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Old January 8th, 2012, 12:28 AM   #1181
Silly_Walks
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Originally Posted by kato2k8 View Post
Berlin? Lowest priority. Economically vastly underperforming area with next to no people living in the wider area, costly to attach through long distance, no real destinations beyond it in a European network.

You make some good points, but i think maybe you are glancing over Berlin's position in regard to some Eastern European countries where there is actually quite a bit of growth, and where they are also getting to work on high speed rail. I think proper 300km/h connections to Berlin from Cologne and Munich are quite essential to integrating not only Berlin into Germany, but bringing Germany's economic powerregions closer to the eastern growth markets as well.
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Old January 8th, 2012, 02:54 AM   #1182
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Berlin is the city that needs most high speed rail links exactly because it is a bit further apart from the others (Leipzig, Hannover, Hamburg), allowing high-speed lines to maximize their utility by providing fast connections to other places.

But some ppl (not saying anyone here on SSC necessarily) hold the vision that Berlin should be isolated. I bet some would want the capital of Deustchland to be still located in Bonn, close to "the area where 40% of the population lives".
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Old January 8th, 2012, 12:46 PM   #1183
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The natural capital of Germany is Frankfurt, as it's not only the financial and one of the economical hearts of Central Europe as well as its most important transportation hub, but also has the longest tradition of being the or one of the politically most important German cities (in fact it had this role for ~1000 years until 1866, Berlin only got its importance with the rise of Prussia) :P

HSR trains want to be filled, so you need population. By this, and existing transport structures, Germany's priorities essentially have to be Köln - Frankfurt - Stuttgart - München and Hamburg - Frankfurt - Basel, definitely not any route to Berlin! Every other route (including ie Köln - Hannover - Berlin, Frankfurt - Erfurt - Leipzig - Dresden, Erfurt - Nürnberg or Frankfurt - Nürnberg) is by far not as important and thus shouldn't be started before the two main corridors are finished.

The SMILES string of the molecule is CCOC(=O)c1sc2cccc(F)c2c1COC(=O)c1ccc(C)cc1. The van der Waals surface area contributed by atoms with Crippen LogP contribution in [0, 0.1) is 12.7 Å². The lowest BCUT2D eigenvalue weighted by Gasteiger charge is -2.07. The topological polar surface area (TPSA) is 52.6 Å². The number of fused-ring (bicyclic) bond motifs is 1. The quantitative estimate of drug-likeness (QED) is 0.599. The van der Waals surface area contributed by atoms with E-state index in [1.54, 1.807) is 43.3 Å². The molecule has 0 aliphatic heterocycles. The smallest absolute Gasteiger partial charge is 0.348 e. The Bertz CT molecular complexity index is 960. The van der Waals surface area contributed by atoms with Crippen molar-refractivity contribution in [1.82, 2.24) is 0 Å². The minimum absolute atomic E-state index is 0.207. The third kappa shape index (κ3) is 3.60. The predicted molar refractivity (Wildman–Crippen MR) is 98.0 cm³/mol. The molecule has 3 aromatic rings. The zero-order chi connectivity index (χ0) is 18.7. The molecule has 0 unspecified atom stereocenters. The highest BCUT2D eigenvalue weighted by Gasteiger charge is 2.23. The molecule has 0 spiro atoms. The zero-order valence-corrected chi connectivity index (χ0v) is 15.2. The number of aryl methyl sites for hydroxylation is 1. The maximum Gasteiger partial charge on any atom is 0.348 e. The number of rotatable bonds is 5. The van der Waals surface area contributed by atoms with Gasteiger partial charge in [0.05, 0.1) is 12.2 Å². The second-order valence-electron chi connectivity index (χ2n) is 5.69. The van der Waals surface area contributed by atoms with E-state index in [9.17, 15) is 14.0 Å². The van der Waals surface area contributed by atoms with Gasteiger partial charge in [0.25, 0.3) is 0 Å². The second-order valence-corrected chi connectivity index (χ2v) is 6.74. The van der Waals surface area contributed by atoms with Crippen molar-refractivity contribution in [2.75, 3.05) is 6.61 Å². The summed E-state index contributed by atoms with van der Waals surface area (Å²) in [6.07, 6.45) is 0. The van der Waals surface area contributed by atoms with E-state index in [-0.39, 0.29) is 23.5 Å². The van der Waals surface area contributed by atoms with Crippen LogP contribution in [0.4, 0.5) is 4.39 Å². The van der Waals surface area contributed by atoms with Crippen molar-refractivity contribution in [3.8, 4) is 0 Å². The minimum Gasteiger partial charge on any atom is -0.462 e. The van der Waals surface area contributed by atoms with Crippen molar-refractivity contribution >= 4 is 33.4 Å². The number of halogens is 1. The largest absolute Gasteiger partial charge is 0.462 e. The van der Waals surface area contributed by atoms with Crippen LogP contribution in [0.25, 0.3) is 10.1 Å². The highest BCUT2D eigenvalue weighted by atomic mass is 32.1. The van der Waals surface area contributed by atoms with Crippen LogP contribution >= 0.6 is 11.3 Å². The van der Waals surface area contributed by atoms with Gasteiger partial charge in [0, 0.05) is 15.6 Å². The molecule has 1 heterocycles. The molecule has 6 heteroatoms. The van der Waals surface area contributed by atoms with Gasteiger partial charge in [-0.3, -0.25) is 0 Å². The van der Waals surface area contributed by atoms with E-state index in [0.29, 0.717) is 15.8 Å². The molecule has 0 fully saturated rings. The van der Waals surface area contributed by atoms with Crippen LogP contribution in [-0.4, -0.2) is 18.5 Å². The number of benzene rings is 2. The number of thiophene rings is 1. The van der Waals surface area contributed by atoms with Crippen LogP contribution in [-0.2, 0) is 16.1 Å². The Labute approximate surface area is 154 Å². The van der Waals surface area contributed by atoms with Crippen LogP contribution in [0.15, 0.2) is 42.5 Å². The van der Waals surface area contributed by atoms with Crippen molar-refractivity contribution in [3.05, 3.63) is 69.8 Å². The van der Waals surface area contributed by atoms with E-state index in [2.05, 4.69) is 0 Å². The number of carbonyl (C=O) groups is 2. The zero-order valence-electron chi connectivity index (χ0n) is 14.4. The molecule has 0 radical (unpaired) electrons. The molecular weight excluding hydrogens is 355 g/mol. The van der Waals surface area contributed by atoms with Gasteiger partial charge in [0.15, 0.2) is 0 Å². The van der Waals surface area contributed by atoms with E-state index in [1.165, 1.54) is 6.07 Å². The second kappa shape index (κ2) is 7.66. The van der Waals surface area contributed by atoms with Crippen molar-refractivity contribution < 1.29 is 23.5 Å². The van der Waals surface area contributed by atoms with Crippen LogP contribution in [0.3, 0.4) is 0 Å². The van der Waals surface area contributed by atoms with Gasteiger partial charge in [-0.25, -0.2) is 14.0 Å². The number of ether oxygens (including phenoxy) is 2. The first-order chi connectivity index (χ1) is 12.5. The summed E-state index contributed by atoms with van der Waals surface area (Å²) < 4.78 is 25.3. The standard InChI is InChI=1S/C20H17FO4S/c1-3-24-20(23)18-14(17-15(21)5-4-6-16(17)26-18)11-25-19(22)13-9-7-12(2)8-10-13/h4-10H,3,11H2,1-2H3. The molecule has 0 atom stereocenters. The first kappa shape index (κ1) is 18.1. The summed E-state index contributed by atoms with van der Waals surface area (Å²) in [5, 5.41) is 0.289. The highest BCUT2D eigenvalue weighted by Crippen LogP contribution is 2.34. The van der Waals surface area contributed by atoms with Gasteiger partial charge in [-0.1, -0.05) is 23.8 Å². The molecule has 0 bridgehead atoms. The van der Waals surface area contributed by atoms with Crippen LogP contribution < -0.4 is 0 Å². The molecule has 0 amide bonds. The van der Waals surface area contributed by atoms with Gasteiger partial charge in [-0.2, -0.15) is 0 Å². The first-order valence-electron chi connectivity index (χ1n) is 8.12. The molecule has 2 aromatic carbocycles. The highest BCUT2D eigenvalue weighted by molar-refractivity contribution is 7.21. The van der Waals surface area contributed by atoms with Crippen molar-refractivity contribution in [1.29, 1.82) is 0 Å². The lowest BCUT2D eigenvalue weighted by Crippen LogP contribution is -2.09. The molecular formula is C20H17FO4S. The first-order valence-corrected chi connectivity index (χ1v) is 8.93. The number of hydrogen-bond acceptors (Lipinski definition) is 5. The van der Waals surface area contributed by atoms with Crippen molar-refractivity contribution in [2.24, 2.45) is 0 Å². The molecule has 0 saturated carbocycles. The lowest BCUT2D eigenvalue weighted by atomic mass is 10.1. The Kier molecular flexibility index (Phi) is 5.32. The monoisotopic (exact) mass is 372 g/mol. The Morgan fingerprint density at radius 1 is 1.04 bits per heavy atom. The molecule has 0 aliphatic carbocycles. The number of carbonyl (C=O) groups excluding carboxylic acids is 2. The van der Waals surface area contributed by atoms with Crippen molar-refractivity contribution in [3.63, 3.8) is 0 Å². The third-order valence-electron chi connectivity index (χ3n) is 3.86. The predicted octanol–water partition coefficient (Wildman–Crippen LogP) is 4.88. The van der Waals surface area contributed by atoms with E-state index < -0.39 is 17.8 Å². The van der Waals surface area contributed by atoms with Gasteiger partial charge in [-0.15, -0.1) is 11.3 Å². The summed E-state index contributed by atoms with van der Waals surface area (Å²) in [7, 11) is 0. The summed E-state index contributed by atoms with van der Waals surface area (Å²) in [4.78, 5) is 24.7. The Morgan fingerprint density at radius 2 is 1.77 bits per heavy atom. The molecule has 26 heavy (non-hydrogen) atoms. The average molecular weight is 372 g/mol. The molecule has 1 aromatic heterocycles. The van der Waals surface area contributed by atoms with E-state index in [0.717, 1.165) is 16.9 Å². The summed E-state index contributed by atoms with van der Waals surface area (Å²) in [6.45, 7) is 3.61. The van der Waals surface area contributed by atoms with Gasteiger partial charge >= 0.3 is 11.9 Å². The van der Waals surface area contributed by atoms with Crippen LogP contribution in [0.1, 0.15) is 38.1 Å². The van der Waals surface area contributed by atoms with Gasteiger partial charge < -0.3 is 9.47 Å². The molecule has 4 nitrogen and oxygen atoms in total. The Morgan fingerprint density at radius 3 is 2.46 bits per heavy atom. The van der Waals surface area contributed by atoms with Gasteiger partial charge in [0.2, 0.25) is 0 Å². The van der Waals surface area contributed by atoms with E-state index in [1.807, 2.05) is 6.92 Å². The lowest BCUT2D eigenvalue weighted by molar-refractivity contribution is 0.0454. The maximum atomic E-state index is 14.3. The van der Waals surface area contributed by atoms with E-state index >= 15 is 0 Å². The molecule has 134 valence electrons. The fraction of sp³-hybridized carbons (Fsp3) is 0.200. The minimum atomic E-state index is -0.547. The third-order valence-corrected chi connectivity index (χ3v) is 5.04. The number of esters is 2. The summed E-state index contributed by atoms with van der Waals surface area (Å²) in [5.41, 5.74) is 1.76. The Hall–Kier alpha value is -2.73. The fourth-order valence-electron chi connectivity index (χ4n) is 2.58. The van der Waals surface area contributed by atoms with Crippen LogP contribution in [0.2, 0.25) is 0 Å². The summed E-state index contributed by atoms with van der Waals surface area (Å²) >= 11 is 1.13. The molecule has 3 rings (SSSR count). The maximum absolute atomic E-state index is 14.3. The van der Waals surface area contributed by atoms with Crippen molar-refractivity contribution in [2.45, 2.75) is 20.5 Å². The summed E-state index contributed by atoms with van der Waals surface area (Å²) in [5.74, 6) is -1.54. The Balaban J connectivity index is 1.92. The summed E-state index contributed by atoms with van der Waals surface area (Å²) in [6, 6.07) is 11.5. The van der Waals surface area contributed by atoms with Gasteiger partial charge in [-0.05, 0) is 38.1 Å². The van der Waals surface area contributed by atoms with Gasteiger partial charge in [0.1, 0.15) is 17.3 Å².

Berlin's already linked by HSR to Hamburg, Hannover and Leipzig/Halle, there's no urgent need for more. In fact, that could already be seen as too much as long as the top priority routes mentioned before are in their current shabby condition.
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Old January 8th, 2012, 01:12 PM   #1184
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Well, Berlin is THE most populated metro area in Germany. Roma is another example of a capital which is the most populous, but not the most important financial center.

Anyway, one of the reasons they had built those HSL to Halle and Hannover was the fact the communist dictators hadn't upgraded properly the (Eastern) Germany lines, so it was easy to build something new and modern from scratch (using crumbling lines in East Germany was not an option).

It is the same logic that dictated the rapid expansion of high-speed rail in Spain: the old rails were so crap it was easy to start a completely new system without caring much about legacy rail (that had been mostly replaced by buses in the 1980s anyway).
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Old January 8th, 2012, 01:34 PM   #1185
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Wrong and wrong.

1. Berlin's only the most populated city (but city proper doesn't tell anything about the real size of a city). The largest German Urban Area is the Ruhr area around Essen, the largest Metro Areas are Rhein-Ruhr (~ 11 million) followed by Frankfurt (~ 5 million). Berlin only comes third or fourth (~4,5 million - the newer definition with 6 million doesn't have anything to do with a Metro Area anymore) and is located kind of in the middle of nowhere, while there's still a very high population density beyond the borders of Rhein-Ruhr, Frankfurt, Rhein-Neckar and Stuttgart metro areas.

2. Berlin - Leipzig is not a new line, it's just a renovated and accelerated line that's existing for many many decades now. Because of very easy topography (virtually now hills or mountains, just a few forests and sometimes a small lake or river), it was not too much a problem speeding up the existing line which only has a few curves. That's why it's only 200kph, not 230 or 250, too. Same applies to Berlin-Hamburg (here even 230kph is permitted). The only new line which had to be built is Berlin-Hannover.
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Old January 8th, 2012, 03:13 PM   #1186
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1.

Additionally, the Frankfurt, Rhein-Neckar and Stuttgart wider metro areas are practically almost overlapping. Continuous area with ~15 million people in the same area as the "Berlin-Brandenburg" 6-million metro area (or the Netherlands, for comparison).

Munich has a similar (to Berlin) highly centralized metro area btw, albeit with population density more evenly spread than in Berlin, and with its edges along the Stuttgart-Munich HSR connecting it to the above continuous area.

2.